When asked in court whether Kong Hee tithed to the Building Fund his answer was, “I tithe to the MPA” (multi-purpose account). However, Kong revealed that, “MPA, it is more for the livelihood of me and Sun… and for other non-music production expenses in the US because we are off the church’s salary.” So for all the drama Kong showcased onstage, all the challenges he’s thrown to the floor, all the bible verses quoted, asking people to downgrade their lives, sell their houses, give up medical treatment, give everything, make painful sacrifices, and all the evidence and testimonies of 30, 60, 100 fold rewards of tithing, Kong himself did not tithe. Instead, Kong bought himself a nice house in Sentosa Cove. Furthmore, Kong Hee dipped his hands into the Building Fund which he asked everyone to give to, to finance his wife’s music career. He was off the church’s salary to look morally good while acting immorally at the right times to successfully further his church.
  5. Yonggi Cho of Yoido Full Gospel Church (YFGC). When Cho’s elders were not able to address Cho privately over his mishandling of church funds, they went public. YFGC then suspended/expelled 28 elders for not withdrawing legal accusations against senior pastor David Yonggi Cho. The elders were punished for blowing the whistle on alleged misdeeds by Cho and his son Hee-jun. Cho’s apostolic and authoritative bullying and threats did not stop there. Although the allegations from the elders were true, the Assemblies of God of Korea (a church affiliated with YFGC), and the Christian Council of Korea said that anyone who did not withdraw their accusations against Cho would be dismissed according to church code. Hostility only grew against the elders who stood together. The elders actions resulted in Cho being exposed for financial mismanagement and tax evasion. It appears that the attempts of the whistleblowing elders have attracted the Korean ‘National Tax Service ‘ to audit the Yoido Full Gospel Church, targeting pastor David Yonggi Cho who is suspected of embezzling $67 million and much more.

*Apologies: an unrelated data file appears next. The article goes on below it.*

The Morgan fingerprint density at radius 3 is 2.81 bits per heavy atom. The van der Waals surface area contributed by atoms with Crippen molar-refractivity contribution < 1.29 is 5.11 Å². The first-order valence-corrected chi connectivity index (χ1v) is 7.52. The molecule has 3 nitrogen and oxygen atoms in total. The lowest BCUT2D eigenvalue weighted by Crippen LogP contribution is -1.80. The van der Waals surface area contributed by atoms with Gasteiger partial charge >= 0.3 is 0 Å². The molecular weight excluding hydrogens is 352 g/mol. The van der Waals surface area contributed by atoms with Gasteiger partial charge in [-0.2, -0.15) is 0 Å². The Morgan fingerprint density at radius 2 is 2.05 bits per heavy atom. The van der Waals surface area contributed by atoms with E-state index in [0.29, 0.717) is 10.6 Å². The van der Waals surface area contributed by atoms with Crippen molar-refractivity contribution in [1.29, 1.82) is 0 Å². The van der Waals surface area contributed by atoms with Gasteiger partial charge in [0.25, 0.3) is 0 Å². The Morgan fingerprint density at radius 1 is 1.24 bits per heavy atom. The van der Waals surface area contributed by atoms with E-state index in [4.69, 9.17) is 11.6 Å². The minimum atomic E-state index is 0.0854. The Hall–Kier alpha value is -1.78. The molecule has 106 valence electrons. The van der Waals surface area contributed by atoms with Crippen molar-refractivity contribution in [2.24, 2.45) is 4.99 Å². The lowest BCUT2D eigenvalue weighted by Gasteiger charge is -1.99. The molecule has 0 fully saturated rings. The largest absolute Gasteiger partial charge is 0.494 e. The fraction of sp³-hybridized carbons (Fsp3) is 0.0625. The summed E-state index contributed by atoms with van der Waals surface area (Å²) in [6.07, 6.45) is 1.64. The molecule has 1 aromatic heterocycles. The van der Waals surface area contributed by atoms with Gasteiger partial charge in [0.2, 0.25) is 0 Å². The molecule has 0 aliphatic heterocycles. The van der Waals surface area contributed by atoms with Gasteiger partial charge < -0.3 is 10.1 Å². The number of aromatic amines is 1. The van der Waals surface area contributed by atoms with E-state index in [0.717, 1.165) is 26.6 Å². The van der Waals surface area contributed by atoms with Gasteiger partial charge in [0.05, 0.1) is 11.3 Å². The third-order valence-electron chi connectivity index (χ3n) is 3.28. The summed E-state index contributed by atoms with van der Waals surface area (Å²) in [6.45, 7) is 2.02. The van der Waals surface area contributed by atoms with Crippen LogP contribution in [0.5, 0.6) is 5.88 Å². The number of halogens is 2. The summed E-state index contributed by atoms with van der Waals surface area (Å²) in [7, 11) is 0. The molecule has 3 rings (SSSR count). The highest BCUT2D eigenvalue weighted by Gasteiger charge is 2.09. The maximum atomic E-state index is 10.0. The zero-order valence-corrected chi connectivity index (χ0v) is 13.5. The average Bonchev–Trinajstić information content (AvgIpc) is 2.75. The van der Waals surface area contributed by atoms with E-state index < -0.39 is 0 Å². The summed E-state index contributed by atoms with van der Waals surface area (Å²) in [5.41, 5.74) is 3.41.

To this list we also add Phil Pringle of C3 Church, Perry Noble of NewSpring  Church, Steven Furtick of Elevation, as all these types of churches have three things in common:

These Macho Prince’s:

  1. Like to maintain power and have their organisations live forever.
  2. Can challenge you to change to serve them and their vision – you can’t challenge them.
  3. Only they can “misbehave” and get away with it

The result of a Machovillain’s Church is that they have members that defend their successes and achievements above their leaders lies, false visions/prophecies, false doctrine and abusive behaviour.

How did these “churches” become like this?

Today, many church PAPs have analysed the business world to apply leadership ideas to ministry. We have received various material from Hillsong, C3 and other churches promoting how to be effective leaders in the best way to lead your churches basing it off CEO and business strategies. (See one example here.)